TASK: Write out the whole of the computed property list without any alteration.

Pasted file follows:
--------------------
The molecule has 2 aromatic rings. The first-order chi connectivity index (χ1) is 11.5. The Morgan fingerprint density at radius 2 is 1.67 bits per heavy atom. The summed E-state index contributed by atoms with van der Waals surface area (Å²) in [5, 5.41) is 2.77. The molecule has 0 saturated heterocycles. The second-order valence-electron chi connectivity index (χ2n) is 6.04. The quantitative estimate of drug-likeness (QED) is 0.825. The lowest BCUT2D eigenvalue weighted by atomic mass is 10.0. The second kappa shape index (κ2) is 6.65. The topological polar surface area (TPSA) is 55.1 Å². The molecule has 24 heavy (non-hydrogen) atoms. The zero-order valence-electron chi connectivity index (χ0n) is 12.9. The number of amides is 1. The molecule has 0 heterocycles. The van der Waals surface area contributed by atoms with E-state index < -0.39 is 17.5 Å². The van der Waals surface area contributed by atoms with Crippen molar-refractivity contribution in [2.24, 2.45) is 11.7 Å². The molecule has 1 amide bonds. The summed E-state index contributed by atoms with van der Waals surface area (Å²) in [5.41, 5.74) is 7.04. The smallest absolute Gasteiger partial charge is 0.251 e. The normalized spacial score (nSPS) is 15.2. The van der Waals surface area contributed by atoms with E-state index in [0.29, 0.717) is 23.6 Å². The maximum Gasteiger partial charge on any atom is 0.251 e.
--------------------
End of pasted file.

The molecule has 2 aromatic rings. The first-order chi connectivity index (χ1) is 11.5. The Morgan fingerprint density at radius 2 is 1.67 bits per heavy atom. The summed E-state index contributed by atoms with van der Waals surface area (Å²) in [5, 5.41) is 2.77. The molecule has 0 saturated heterocycles. The second-order valence-electron chi connectivity index (χ2n) is 6.04. The quantitative estimate of drug-likeness (QED) is 0.825. The lowest BCUT2D eigenvalue weighted by atomic mass is 10.0. The second kappa shape index (κ2) is 6.65. The topological polar surface area (TPSA) is 55.1 Å². The molecule has 24 heavy (non-hydrogen) atoms. The zero-order valence-electron chi connectivity index (χ0n) is 12.9. The number of amides is 1. The molecule has 0 heterocycles. The van der Waals surface area contributed by atoms with E-state index < -0.39 is 17.5 Å². The van der Waals surface area contributed by atoms with Crippen molar-refractivity contribution in [2.24, 2.45) is 11.7 Å². The molecule has 1 amide bonds. The summed E-state index contributed by atoms with van der Waals surface area (Å²) in [5.41, 5.74) is 7.04. The smallest absolute Gasteiger partial charge is 0.251 e. The normalized spacial score (nSPS) is 15.2. The van der Waals surface area contributed by atoms with E-state index in [0.29, 0.717) is 23.6 Å². The maximum Gasteiger partial charge on any atom is 0.251 e.